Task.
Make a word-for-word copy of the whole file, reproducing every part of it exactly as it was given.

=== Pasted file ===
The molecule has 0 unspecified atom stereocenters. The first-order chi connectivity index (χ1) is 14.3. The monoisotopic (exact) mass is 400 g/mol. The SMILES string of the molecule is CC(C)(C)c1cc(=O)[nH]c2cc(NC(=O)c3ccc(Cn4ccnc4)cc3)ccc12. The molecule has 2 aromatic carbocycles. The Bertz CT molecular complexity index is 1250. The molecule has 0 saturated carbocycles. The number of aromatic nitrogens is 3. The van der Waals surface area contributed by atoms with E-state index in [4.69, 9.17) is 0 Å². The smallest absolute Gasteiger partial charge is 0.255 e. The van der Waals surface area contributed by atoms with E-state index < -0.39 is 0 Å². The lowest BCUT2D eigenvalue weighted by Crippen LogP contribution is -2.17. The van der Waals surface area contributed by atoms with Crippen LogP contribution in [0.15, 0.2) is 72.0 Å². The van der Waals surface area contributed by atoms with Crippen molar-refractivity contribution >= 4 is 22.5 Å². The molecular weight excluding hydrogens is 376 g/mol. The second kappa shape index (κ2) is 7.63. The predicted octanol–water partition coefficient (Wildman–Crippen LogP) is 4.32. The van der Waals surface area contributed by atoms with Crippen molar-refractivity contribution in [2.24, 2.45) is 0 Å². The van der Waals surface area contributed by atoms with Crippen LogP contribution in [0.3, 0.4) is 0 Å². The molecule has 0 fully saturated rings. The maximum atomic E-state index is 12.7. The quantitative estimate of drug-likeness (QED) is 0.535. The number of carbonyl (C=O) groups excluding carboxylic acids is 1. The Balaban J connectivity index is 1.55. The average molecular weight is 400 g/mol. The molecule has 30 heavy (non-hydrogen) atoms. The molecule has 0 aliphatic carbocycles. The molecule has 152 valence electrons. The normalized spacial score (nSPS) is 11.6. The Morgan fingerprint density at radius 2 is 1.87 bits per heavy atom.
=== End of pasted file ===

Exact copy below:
The molecule has 0 unspecified atom stereocenters. The first-order chi connectivity index (χ1) is 14.3. The monoisotopic (exact) mass is 400 g/mol. The SMILES string of the molecule is CC(C)(C)c1cc(=O)[nH]c2cc(NC(=O)c3ccc(Cn4ccnc4)cc3)ccc12. The molecule has 2 aromatic carbocycles. The Bertz CT molecular complexity index is 1250. The molecule has 0 saturated carbocycles. The number of aromatic nitrogens is 3. The van der Waals surface area contributed by atoms with E-state index in [4.69, 9.17) is 0 Å². The smallest absolute Gasteiger partial charge is 0.255 e. The van der Waals surface area contributed by atoms with E-state index < -0.39 is 0 Å². The lowest BCUT2D eigenvalue weighted by Crippen LogP contribution is -2.17. The van der Waals surface area contributed by atoms with Crippen LogP contribution in [0.15, 0.2) is 72.0 Å². The van der Waals surface area contributed by atoms with Crippen molar-refractivity contribution >= 4 is 22.5 Å². The molecular weight excluding hydrogens is 376 g/mol. The second kappa shape index (κ2) is 7.63. The predicted octanol–water partition coefficient (Wildman–Crippen LogP) is 4.32. The van der Waals surface area contributed by atoms with Crippen molar-refractivity contribution in [2.24, 2.45) is 0 Å². The van der Waals surface area contributed by atoms with Crippen LogP contribution in [0.3, 0.4) is 0 Å². The molecule has 0 fully saturated rings. The maximum atomic E-state index is 12.7. The quantitative estimate of drug-likeness (QED) is 0.535. The number of carbonyl (C=O) groups excluding carboxylic acids is 1. The Balaban J connectivity index is 1.55. The average molecular weight is 400 g/mol. The molecule has 30 heavy (non-hydrogen) atoms. The molecule has 0 aliphatic carbocycles. The molecule has 152 valence electrons. The normalized spacial score (nSPS) is 11.6. The Morgan fingerprint density at radius 2 is 1.87 bits per heavy atom.